May it be thy will
O King who hears the indigent
Who guards all openings and hidden places
May you save me from all the troubles along the way
May you accompany me in peace
May you lead me in peace
May you guard me form all manner of stones
ambushers who throw shoot infiltrate
conspire against these barriers that sift a curse
and from all the hateful looks that come suddenly into the
(and at night add: and from the aims of the night)
and bring me to my destination
in life. And in joy and in peace
and allow me to be born out of this tunnel into Jerusalem
and may the prayers of the wayfarers be heard before you
Here it is—a prayer that swings between judgment and mercy, precisely from this “pitiful” situation. The protective wings again spread over me.
Also the wings of the poem: it finds a place in our sector’s newspapers and people’s hearts. Now I know, the poem split open not only my own silence.
During this awful year 5761 (2000–2001) of bloody clashes, many poems were written, prayers from the depths. But in each new poem I felt that pain that is well known to every poet: this is not what I wanted. This – almost, this – near, this – not this . . .
Just when the year was drawing to a close, when fear and anger pile up like two mountains, it came. Precisely when being far from home, from wife and children, from the community; from the danger of an infiltration; of sniper fire on the road.
In these late sumer days of the Hebrew month of Elul, in the wonderful far away dunes of Tse’elim army camp , on reserve duty in the Negev, on a tank training exercise,in the fall and the different and free breeze blowing in.
The guys are talking and laughing underneath the giant camouflage net. I remember the nearly meaningless meandering of my legs that carry me on from there to the great sandy quiet before me. There in the yellow-brownish-to-orange expanse I hear a voice. At first it seems to me like a whisper. But the more it spins around and moves closer, a gathering storm, I hear in it as if a scream:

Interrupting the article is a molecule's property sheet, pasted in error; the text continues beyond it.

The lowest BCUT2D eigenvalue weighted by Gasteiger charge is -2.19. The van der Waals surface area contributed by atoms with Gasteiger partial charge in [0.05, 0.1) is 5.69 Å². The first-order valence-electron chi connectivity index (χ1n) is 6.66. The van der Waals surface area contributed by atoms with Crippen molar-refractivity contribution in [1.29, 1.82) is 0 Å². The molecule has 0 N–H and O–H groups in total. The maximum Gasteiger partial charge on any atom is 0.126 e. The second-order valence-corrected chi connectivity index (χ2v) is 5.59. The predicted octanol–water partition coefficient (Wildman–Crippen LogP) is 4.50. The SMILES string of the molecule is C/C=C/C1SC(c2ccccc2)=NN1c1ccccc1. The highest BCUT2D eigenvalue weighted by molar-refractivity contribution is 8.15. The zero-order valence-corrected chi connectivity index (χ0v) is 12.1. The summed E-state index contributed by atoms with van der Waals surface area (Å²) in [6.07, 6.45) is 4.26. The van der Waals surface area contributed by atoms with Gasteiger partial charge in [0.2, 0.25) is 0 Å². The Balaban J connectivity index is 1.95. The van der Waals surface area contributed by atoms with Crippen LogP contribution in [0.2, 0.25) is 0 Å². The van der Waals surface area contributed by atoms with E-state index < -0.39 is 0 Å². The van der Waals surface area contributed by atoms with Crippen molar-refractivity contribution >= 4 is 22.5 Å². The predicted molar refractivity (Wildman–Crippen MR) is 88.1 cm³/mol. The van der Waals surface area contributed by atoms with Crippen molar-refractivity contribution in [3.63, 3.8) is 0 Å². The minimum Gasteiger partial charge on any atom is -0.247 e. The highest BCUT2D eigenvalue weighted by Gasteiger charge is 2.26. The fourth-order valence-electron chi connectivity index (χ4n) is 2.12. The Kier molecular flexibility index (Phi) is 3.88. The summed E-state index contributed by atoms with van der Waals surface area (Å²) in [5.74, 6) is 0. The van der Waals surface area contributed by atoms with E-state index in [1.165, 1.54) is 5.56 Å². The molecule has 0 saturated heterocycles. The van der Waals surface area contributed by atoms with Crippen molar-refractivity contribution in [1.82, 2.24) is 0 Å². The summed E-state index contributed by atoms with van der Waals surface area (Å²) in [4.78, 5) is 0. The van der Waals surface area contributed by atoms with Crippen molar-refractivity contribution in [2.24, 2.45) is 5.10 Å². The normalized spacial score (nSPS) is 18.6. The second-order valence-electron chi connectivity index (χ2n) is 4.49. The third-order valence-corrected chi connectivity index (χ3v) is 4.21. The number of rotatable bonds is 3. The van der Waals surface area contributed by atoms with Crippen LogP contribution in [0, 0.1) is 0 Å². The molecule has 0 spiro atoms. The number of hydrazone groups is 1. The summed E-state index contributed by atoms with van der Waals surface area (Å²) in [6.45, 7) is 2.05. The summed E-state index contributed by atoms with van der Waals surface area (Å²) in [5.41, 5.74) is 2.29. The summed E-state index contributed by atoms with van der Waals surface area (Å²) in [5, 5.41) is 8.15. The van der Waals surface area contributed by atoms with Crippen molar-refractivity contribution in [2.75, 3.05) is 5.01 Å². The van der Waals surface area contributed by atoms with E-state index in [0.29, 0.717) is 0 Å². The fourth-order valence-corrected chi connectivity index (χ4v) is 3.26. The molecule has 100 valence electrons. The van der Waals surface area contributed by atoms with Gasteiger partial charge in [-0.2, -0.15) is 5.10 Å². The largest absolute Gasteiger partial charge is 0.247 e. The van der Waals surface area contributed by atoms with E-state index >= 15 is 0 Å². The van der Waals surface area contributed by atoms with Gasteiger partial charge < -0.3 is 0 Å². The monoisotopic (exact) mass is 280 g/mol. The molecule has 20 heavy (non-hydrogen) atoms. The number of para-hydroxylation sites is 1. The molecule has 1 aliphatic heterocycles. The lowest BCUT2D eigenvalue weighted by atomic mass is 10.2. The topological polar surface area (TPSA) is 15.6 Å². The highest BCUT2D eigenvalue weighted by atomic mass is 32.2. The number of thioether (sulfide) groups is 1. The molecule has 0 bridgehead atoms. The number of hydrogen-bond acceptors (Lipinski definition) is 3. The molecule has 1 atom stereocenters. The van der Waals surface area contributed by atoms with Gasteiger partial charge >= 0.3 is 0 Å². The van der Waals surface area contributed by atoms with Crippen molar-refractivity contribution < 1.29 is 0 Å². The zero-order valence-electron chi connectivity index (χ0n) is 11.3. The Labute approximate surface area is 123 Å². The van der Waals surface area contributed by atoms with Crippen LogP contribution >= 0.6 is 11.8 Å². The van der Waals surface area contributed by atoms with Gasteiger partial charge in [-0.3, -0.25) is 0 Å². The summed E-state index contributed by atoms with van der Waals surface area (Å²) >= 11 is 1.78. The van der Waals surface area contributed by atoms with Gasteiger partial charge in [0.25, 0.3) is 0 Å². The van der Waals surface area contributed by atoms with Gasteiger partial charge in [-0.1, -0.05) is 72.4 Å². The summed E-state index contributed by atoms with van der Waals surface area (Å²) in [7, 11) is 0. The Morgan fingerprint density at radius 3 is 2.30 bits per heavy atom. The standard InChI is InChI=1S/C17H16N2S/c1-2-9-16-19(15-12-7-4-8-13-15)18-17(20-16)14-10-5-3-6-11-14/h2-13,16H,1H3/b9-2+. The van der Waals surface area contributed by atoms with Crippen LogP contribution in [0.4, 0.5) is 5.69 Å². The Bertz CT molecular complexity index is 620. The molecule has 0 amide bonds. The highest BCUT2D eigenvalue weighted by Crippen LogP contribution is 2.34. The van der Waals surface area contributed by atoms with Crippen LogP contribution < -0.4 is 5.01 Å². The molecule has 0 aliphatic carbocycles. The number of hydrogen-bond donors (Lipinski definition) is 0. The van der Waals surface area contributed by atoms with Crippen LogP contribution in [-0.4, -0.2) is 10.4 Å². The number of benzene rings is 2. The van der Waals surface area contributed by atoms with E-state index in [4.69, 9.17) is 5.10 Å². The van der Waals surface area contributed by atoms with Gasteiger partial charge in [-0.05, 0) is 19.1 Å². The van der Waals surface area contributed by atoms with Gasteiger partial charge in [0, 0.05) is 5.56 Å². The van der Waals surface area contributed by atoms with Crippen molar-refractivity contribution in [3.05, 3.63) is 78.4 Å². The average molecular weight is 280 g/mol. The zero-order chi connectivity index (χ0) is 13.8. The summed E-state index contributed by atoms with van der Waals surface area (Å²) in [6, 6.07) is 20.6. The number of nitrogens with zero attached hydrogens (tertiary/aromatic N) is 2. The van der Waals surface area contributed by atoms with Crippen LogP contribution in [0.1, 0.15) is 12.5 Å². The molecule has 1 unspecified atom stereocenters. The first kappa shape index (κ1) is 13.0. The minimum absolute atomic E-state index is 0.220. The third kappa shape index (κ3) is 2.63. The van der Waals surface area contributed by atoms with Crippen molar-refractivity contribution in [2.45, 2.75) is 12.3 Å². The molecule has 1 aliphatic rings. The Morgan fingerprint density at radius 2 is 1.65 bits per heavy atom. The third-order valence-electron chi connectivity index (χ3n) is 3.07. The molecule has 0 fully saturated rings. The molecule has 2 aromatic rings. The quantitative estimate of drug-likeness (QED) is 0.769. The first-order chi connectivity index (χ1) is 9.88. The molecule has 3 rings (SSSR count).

“Hear O Israel the Lord our God the Lord is One!”
My ears were struck by all these cries: the cries of the martyrs throughout the generations, from Rabbi Akiva and his contemporaries ] through those martyred at the ends of the earth, through expulsions, Inquisitions, pogroms. Those crying out from Majdanek and Treblinka to the burning tanks in the Golan and the awful desert of Egypt in the Yom Kippur War, to the spilled blood of this very awful year itself:
Hear O Israel the Lord our God the Lord is One!
But from within the scream I heard, enfolded in it, an opposite whisper. The one that was hiding, that had been there all the time. They are all shouting:
Hear O Lord – Israel Your people, Israel is one . . .
The hand, automatically,reaches for paper and pen from the pocket of the standard-issue IDF uniform, and within seconds the poem is written down:
Hear, O Lord
(prayer for days of awe)
Hear, O Lord, Israel, your people, Israel is one
And you shall love Israel your people
With all your heart
And with all your soul
And with all your might
And these sons who are being killed for you daily shall be
upon your heart
And you shall teach them diligently in your heavens
And you shall talk of them:
When you sit in your house
And when you walk by the way
And when you lie down and when you rise
And you shall bind them as a sign upon
your hand (phosphorescent blue numbers) and they shall be as
between your eyes (like the sniper's shot)
And you shall write them (in blood) on the doorposts of your house
And on your gates
What is to be done with a poem like this that settles on you just like that? That, seemingly, “was written” through you? That voices the fate of generations of Jews?
I remember the chills running down my spine when I read it over the first time, there in my soul, in the middle of the desert.
The instinct, practically an impulse, to bury it in the sand, as though it had never been
the hand calm,enfolding it back into the pocket,
the joy in the trembling, the knowledge that this is it!
Eliaz Cohen is a well known Israeli poet, editor of the "Mashiv Haruach" magazine and leader of the "Eretz Lekulam" movement. He lives at Kibbutz Kfar Etzion.
Translation of the poems: Larry Barak.
Translation of text: Dr. Sharon Assaf
Homage to Yehuda Amichai, from the opening of his poem Ohavim bestav (“Love in the fall”).
 Eliaz Cohen, Hear O Lord: Poems from the Disturbances of 2000–2009, trans. Larry Barak (Jerusalem and London: Toby Press, 2010), p. 17.
Ibid., p. 49.
 Ibid., p. 15.